In 1996, Hoffman teamed up with Paul Thomas Anderson for the first time in Hard Eight. His brief scene in the film as a Young Craps Player who taunts a veteran gambler is opposite the legendary Philip Baker Hall. Motor-mouthed and fidgety, Hoffman is remarkably convincing as an aggressive rube, clearly out of his depth running a table in a Casino. Hall’s Sydney suffers no fools and makes Hoffman’s character pay for his insolence by betting an obscene amount of money. In the span of two minutes, Hoffman goes from obnoxious to arrogant to vulnerable and back again. It wasn’t hard to discern that there were two masters (if you don’t count P.T.A behind the camera) at work in that scene.
After an enjoyable supporting role as one of the storm chasers in Twister (the extreme!!), Hoffman reteamed with Paul Thomas Anderson for Boogie Nights. As gay boom operator Scotty J., Hoffman displays a striking fragility as he attempts to kiss the object of his affection, Dirk Diggler (Mark Wahlberg) unsuccessfully, amid the events of one chaotic party. Shot all in one take, Scotty breaks down in his car and gives off flashes of anger, embarrassment and anguish as he repeats the phrase “I’m a fucking idiot” over and over. It’s a heartbreaking moment in a powerful film.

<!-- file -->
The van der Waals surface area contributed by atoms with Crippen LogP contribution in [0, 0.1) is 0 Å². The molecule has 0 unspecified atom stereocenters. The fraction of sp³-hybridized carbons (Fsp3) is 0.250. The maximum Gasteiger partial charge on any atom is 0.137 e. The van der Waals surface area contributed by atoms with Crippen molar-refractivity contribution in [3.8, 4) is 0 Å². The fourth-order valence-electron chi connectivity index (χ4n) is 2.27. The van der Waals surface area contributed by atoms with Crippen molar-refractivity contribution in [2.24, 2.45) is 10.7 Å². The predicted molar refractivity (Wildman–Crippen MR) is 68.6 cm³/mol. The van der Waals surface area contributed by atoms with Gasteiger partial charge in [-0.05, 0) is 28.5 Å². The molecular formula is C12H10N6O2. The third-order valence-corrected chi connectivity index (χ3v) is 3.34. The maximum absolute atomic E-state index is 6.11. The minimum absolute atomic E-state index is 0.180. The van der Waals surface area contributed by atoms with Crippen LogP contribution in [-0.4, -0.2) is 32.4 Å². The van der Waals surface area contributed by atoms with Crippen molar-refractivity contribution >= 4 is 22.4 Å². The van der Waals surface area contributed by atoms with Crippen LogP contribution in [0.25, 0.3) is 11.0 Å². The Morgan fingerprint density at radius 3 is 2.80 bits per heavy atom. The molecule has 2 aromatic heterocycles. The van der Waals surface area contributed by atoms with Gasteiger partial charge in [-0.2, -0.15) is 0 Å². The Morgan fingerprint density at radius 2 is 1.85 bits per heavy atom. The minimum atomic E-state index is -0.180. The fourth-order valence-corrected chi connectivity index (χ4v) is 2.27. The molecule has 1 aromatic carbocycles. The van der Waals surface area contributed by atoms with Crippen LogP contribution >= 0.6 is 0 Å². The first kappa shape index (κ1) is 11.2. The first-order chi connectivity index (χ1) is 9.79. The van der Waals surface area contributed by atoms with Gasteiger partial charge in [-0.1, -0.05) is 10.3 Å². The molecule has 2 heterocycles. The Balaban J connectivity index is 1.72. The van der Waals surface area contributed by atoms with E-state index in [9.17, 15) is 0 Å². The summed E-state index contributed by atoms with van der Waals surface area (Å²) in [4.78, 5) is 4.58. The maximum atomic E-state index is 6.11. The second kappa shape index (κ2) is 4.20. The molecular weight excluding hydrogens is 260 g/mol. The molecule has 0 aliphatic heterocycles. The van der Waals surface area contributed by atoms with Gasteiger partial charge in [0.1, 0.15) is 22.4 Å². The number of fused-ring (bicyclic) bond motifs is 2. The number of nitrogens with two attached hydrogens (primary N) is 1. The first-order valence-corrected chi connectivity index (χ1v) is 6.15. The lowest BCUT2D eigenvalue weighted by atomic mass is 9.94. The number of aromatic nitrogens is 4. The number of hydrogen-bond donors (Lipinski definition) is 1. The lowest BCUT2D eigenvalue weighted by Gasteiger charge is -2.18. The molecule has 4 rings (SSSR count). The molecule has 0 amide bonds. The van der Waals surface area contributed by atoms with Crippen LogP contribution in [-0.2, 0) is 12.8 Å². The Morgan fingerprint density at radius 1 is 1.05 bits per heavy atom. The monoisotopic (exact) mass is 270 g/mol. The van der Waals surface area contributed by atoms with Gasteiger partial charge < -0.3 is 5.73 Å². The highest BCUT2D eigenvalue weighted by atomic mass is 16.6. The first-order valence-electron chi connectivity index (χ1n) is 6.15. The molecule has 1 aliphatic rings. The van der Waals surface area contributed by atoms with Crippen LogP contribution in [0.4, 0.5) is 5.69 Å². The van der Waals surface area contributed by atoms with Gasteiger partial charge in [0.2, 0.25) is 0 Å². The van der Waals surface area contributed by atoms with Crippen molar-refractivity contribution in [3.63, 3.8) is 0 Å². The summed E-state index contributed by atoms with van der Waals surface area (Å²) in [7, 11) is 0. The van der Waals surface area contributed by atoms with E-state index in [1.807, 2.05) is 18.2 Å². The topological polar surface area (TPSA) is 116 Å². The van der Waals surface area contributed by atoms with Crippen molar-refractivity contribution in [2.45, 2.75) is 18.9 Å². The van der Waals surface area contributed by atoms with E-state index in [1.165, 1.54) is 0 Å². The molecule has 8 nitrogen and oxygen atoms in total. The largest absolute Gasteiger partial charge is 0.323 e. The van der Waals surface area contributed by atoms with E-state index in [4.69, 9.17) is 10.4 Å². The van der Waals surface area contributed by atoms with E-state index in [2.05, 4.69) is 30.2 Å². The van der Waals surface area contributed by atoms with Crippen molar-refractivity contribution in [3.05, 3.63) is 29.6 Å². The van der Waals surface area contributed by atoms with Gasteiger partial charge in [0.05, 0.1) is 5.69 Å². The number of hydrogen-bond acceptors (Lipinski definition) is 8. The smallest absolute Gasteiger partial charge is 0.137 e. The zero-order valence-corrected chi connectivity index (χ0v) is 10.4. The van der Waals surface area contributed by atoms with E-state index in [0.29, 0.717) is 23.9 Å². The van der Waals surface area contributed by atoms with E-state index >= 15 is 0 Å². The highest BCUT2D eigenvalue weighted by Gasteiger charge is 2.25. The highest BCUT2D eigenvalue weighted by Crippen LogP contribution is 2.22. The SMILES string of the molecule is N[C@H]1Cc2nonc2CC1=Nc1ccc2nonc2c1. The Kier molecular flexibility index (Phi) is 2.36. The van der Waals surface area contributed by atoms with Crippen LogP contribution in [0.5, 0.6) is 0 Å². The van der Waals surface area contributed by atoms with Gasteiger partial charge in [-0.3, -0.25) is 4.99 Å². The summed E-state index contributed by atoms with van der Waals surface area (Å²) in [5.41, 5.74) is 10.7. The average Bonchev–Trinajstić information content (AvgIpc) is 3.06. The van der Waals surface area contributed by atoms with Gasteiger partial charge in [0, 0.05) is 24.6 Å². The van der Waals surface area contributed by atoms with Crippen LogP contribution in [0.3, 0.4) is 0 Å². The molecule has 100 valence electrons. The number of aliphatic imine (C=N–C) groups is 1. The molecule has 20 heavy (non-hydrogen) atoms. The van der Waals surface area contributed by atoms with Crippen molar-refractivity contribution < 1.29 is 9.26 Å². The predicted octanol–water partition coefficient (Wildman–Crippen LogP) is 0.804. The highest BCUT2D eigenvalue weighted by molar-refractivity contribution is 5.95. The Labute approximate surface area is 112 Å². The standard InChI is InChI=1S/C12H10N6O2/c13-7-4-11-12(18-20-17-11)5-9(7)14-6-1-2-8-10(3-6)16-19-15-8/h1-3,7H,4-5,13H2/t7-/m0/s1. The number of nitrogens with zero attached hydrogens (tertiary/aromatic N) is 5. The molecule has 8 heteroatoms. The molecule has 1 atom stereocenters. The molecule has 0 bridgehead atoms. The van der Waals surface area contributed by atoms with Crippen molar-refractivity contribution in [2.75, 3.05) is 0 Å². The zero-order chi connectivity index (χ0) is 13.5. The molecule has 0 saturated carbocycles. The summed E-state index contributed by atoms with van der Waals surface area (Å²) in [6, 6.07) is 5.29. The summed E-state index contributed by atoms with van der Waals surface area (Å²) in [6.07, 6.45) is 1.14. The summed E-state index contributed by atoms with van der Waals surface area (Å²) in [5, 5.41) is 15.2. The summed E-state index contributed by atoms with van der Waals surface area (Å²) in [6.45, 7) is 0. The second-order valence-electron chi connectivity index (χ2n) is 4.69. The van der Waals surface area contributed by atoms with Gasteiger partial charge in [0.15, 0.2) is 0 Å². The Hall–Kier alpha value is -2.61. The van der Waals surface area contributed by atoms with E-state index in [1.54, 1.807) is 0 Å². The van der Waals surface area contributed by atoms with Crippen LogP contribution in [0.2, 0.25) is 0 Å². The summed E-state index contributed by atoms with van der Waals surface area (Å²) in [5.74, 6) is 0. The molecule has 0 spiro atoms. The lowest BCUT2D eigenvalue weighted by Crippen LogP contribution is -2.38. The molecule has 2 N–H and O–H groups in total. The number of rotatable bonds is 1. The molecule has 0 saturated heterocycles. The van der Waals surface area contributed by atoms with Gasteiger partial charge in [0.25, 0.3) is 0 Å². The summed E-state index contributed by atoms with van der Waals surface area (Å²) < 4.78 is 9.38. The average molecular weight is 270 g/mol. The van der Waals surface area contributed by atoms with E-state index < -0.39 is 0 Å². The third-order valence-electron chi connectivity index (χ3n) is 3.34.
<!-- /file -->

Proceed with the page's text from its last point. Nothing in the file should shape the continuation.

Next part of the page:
1998 brought Hoffman the opportunity to work with the Coen Brothers and famed cult director Todd Solondz. In The Big Lebowski, Hoffman made a memorable impression as Brandt, the sycophantic assistant of and mediator for the mysterious “Big” Lebowski. As Allen, the lovelorn obscene phone caller in Happiness, Hoffman plays a wreck of a man, full of self-loathing and ashamed of compulsions that he cannot control. In this incredibly raw performance, Hoffman unselfconsciously spews lines of filthy dialogue into the phone and perseverates over his misdeeds.
At the age of 46, Philip Seymour Hoffman still had decades of great performances left in him. Perhaps that’s why we all feel so cheated.
After a revelatory performance as Rusty, a drag “artist,” opposite our own Robert De Niro in Flawless, Hoffman appeared as nurse Phil Pharma in Paul Thomas Anderson’s Magnolia and in Anthony Minghella’s The Talented Mr. Ripley as the flamboyant yet doomed Freddie Miles who, venomous and cruel, tries to stop an interloper from entering his group of privileged friends, only to be snuffed out for his troubles. In 2000, Hoffman played rock journalist Lester Bangs, a haphazard mentor for William (Patrick Fugit) in Cameron Crowe’s Almost Famous. Long-haired, cynical and nostalgic for an era of music gone by, Hoffman perfectly captures the journalist’s world-weariness as he attempts to help William keep his integrity in the “industry of cool.”